She illustrates how the plates are moving parallel until one dives under the other, and then how the plates begin moving apart. After all of the “plates” and “mantles” have been consumed, she says, “Now we’re going to move on to our grand finale, which is very stunning and amazing.”
The group follows her down a hill and around a corner, where they crane their necks to the left to behold a steep wall of chert that towers next to Peixotto Playground. “Oh, wow,” someone says. “Oh my gosh,” says another.
This chert is unlike the other chert they’ve seen today. It’s so shiny that it appears to be wet. Marks explains that it’s called a slickenside, or fault mirror. A slickenside is the inside of a fault; this chert has been polished to a sheen by rock that was once next to it.
“It’s not that few slickensides exist,” Marks says, “but they are hidden inside of faults, and much smaller than this one.”
She tells them that they can only see this rock face because the rock that had been on the other side of the fault has been quarried. “The chert that was quarried there was turned into bricks at the brick factory on the other side of the hill,” she says.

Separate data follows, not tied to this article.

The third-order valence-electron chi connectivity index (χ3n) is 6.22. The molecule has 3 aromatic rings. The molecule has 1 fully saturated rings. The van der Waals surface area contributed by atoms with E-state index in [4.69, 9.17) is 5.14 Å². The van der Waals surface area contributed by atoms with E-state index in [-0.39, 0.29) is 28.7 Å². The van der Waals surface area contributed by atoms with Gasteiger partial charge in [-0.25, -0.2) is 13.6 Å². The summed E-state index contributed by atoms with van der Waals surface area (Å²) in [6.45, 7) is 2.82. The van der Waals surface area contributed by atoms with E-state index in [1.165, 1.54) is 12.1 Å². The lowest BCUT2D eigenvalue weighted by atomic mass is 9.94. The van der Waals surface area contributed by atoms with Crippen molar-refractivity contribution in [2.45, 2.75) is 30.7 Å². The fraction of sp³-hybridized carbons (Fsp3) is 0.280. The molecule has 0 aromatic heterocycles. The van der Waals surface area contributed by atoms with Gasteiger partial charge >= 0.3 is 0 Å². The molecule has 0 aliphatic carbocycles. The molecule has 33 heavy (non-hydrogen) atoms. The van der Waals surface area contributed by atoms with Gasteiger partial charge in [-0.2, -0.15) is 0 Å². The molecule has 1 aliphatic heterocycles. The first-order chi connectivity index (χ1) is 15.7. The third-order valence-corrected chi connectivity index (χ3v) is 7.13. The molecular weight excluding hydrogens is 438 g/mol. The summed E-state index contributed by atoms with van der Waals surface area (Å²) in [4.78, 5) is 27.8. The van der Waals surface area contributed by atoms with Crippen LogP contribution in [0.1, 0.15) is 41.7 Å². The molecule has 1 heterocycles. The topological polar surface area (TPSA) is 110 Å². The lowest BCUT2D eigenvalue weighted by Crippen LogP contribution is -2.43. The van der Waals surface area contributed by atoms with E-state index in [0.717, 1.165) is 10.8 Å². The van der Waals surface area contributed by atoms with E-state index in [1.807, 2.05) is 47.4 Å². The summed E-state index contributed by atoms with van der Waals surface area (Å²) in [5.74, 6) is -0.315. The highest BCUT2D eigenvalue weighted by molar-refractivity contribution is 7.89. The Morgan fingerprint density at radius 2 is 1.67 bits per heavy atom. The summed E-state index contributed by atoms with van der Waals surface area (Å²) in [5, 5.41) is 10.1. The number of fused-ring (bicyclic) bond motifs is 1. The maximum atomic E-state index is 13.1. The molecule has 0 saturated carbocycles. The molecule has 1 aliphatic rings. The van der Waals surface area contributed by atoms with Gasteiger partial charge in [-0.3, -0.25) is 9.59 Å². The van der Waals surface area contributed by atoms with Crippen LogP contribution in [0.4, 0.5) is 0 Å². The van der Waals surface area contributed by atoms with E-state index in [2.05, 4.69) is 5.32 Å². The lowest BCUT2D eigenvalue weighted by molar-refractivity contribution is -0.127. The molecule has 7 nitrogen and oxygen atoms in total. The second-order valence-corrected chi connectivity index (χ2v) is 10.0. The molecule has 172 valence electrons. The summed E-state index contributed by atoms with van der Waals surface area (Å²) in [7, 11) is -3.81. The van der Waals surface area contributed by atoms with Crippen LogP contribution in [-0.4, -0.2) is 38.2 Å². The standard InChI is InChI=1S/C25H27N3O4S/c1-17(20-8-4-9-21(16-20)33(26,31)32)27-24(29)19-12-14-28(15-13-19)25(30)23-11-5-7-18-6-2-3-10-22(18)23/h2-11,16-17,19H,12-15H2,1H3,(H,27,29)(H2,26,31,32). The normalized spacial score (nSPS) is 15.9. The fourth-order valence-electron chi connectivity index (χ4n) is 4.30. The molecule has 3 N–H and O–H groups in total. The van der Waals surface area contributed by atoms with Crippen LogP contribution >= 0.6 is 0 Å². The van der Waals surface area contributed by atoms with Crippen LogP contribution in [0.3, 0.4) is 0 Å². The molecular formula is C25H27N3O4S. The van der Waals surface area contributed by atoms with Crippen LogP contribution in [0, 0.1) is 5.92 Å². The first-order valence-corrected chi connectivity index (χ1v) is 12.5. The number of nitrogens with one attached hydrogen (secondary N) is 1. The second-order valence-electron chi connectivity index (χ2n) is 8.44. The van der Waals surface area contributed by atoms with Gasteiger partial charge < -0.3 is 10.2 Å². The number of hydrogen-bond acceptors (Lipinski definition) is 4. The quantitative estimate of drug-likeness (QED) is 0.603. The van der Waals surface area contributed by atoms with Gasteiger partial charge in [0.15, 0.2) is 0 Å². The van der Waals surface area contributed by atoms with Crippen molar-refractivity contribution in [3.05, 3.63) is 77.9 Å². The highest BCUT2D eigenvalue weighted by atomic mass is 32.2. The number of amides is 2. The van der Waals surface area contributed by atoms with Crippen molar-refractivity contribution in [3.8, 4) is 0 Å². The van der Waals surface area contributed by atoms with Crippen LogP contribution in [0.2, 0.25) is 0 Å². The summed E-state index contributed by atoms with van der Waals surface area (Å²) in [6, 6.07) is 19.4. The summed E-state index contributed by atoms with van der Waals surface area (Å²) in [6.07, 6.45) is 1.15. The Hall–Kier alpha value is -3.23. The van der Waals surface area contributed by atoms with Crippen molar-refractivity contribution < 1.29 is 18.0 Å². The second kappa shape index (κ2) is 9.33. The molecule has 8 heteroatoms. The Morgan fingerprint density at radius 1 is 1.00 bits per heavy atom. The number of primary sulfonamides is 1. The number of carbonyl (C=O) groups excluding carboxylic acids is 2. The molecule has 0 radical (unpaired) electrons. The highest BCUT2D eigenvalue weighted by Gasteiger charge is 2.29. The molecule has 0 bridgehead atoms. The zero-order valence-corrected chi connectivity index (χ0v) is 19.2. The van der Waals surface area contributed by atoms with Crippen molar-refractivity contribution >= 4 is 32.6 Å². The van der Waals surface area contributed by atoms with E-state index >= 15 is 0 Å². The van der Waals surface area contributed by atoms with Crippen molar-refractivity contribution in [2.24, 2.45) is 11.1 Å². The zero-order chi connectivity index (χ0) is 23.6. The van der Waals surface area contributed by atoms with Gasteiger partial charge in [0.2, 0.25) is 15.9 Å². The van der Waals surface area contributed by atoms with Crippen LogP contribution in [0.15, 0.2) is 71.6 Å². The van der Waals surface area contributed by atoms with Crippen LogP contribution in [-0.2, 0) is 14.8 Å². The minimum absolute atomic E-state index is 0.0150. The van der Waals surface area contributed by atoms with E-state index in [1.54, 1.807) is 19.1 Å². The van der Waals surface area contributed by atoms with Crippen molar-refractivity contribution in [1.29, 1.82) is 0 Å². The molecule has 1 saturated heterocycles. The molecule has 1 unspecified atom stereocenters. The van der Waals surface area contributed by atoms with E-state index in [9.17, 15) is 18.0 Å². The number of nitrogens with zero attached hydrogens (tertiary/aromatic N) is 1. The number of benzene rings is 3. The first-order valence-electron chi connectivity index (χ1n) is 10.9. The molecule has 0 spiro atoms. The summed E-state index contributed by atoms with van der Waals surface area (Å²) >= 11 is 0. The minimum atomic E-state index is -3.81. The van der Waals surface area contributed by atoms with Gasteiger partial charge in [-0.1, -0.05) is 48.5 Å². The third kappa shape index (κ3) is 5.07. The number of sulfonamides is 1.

The group stares at the rock face, and small pieces of chert come crumbling down as rock climbers dangling from ropes feel around for footing. “The rocks are disappearing right before our eyes,” one man says, shocked.
It’s fun for Marks to see people learn new things. “They’re just rocks,” she says. “You don’t have to pay much attention to them until you look closely.”
Before the explorers go their separate ways, she hands each a pocket-size plastic magnifying glass. “I encourage you to look more closely,” she says. “At the cheese in your fridge, the sand in the sandbox, the lint in your dryer.”
They don’t hesitate to put the magnifying glasses to their eyes. “The world is more interesting if you stop to look at it,” Marks says.